Saturday, August 4, 2012

Decision-making, Public Oversight, and Privatization

A gracious thanks to Mr. Hugh Hamilton for arguing with me upon my delivery of this topic. His live radio program, TalkBack! (where he takes calls from confused people like me) must be a vital part of the education of anyone who listens on a regular basis. It can be heard weekdays from 3pm-5pm, on WBAI 99.5 FM or at The following does not necessarily reflect the views of Mr. Hamilton in any way, however.

There is now a disconnect between our system for ensuring the beneficial effects of public oversight via government and that government’s ability to provide those benefits within the financial system that enables it.

An introductory note should begin by distinguishing between potentially fuzzy understandings of decision-making. Decisions are made both by individuals, and by groups, and they result from both conscious and unconscious processes.  The majesty of the democracy as practiced in America, for example, is that it takes input from and feedbacks with a large group of individual decision-makers, to create a collective decision-making apparatus, that, by way of its feedbacking abilities, maintains a balance between what the individuals want and what the group wants (the group in this case would be the American voters). Over the years, the structure of decision-making for the financial aspect of our government has become increasingly separated from the same structure which drives the “upholding of public safety and public good” part of the government. When not being held accountable for people, the market is very good at what it does, which is to make sound, collective economic decisions.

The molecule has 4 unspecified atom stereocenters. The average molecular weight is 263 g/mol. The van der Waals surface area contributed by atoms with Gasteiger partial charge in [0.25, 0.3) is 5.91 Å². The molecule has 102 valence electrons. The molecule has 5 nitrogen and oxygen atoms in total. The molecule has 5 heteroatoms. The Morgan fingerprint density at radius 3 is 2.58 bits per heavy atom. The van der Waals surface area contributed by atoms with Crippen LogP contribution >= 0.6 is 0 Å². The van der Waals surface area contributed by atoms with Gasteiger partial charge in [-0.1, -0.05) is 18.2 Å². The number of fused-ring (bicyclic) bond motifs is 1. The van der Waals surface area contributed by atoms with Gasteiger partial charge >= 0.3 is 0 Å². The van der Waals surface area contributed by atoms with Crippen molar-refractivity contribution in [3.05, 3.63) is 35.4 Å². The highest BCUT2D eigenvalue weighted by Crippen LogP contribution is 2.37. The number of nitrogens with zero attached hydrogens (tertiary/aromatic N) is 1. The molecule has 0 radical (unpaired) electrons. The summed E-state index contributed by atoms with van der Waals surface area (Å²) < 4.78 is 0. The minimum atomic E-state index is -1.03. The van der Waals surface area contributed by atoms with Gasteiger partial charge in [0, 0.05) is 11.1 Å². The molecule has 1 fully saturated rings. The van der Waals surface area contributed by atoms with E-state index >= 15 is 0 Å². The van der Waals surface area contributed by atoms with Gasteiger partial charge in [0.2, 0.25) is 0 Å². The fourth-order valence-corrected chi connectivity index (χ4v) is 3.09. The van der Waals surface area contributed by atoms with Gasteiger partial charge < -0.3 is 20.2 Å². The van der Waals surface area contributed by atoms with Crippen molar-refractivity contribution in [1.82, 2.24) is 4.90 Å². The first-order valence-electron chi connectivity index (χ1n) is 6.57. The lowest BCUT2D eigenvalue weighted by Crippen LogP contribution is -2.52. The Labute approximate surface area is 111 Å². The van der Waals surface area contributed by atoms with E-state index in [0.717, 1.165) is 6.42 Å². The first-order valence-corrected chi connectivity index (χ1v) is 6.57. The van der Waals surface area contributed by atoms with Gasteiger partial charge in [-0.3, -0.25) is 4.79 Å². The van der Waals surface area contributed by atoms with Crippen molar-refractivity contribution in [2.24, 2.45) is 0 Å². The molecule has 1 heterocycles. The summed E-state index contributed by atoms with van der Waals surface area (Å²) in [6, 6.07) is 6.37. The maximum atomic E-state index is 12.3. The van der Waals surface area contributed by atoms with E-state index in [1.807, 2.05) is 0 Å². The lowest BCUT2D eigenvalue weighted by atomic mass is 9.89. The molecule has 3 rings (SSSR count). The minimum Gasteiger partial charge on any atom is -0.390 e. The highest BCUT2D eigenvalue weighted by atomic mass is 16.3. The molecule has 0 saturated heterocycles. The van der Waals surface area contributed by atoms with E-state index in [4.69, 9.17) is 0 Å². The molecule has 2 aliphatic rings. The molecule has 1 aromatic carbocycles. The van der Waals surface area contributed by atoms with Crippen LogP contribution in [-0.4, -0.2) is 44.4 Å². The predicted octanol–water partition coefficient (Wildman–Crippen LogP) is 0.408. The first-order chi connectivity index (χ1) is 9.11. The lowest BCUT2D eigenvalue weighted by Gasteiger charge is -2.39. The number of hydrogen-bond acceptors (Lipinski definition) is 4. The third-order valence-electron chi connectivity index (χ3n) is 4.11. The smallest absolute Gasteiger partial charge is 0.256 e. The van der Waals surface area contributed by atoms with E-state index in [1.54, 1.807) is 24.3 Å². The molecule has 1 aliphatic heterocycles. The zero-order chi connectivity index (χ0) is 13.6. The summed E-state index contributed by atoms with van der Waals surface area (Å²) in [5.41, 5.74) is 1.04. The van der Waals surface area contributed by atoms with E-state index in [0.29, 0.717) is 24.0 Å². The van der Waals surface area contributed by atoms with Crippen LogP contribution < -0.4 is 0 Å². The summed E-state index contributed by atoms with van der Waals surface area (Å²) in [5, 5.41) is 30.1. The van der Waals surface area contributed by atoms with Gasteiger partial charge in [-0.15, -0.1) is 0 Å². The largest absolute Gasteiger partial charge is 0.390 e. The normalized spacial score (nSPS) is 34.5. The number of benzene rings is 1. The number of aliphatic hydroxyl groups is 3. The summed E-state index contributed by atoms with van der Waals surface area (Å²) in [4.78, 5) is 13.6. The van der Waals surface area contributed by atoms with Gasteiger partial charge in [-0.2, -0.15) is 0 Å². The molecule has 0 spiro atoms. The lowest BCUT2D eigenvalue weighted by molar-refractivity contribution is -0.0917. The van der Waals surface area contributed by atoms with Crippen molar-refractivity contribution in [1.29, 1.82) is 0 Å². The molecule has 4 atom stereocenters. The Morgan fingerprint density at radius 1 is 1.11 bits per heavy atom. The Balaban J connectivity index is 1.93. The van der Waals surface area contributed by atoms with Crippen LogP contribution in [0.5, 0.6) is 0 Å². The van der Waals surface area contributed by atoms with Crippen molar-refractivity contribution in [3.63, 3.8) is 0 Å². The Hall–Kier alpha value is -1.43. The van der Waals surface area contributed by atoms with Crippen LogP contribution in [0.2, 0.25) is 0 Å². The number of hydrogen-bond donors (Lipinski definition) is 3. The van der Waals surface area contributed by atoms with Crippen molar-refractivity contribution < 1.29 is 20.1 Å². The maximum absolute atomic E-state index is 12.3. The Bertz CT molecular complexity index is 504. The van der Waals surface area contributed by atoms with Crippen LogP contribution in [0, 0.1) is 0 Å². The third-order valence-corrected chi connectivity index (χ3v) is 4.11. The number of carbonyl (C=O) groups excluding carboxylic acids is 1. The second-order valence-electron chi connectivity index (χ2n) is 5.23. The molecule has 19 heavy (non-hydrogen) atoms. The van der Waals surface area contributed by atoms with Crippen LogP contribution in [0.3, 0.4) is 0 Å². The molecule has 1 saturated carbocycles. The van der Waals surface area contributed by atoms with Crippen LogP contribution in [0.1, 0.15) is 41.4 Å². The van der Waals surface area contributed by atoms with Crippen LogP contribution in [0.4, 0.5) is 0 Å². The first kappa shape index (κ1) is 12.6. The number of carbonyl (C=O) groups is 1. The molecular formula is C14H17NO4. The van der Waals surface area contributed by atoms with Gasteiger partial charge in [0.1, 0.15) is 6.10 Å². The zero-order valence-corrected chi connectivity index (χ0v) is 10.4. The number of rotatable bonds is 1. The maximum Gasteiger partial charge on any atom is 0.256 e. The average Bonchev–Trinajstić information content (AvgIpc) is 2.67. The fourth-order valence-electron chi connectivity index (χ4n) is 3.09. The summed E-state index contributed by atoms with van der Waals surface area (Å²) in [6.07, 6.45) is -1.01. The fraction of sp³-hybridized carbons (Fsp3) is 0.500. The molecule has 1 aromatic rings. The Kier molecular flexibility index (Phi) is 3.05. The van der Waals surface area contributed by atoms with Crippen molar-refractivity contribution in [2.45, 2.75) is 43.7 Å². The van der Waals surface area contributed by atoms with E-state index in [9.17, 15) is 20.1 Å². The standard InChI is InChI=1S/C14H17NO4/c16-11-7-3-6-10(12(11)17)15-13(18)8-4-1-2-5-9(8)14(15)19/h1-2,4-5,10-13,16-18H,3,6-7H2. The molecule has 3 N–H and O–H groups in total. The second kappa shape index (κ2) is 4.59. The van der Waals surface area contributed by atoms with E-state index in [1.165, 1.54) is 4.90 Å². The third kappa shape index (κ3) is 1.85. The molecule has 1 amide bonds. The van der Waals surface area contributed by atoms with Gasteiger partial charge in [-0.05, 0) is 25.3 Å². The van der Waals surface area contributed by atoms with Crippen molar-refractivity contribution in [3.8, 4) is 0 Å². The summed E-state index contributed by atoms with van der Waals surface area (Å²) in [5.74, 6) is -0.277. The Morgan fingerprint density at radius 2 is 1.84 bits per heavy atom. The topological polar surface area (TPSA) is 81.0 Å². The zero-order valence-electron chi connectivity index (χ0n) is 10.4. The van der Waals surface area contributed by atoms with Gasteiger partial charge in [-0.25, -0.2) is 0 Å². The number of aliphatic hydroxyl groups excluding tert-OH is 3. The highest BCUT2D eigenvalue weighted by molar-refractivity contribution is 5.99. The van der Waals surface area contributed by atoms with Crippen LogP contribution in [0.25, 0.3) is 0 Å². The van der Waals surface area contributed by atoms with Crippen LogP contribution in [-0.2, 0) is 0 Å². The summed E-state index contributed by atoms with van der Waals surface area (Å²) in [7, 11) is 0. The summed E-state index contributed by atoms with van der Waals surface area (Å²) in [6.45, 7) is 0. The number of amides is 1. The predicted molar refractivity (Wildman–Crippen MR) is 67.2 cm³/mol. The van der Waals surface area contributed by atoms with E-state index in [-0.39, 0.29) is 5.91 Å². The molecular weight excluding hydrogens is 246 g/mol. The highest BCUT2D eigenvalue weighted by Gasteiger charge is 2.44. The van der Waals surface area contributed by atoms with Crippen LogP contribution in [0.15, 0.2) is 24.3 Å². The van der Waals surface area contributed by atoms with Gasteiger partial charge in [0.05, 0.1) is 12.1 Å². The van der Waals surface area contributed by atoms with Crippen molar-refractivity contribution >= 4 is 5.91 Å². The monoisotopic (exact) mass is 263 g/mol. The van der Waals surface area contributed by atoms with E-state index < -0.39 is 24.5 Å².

The travesty here, is that the economic part of this system works by a different decision-making apparatus, one which seems to have adapted more readily to a complexifying world, but one in which we, the people, are not part of that apparatus in any meaningful way in regards to oversight benefiting our own public good.

The financing, or economic part of our government has been intercepted by the private industry, that is, any for-profit industry which makes its collective decisions from the aggregate of individual decision-making in the market. This interception is visible both in the private industry’s ability to manipulate the feedback system of government, via things like Citizens United, and in the private industry’s ability to sidestep the laws used by the government to ensure the benefits of their oversight. In these regards, the private industry has shown that its form of decision-making is better at playing the game than ours. It’s not about right or wrong, it’s about who’s winning, and the private industry is winning right now.

It would be unfortunate if the private industry continued to take over more and more of the decision-making that is not, but should be, done on our behalf. So we have two choices: We either change the decision-making apparatus in our government to act more like the market, or we change the myriad decision-maker market to look more like a democratically-elected government (whatever that may come to mean in the near future).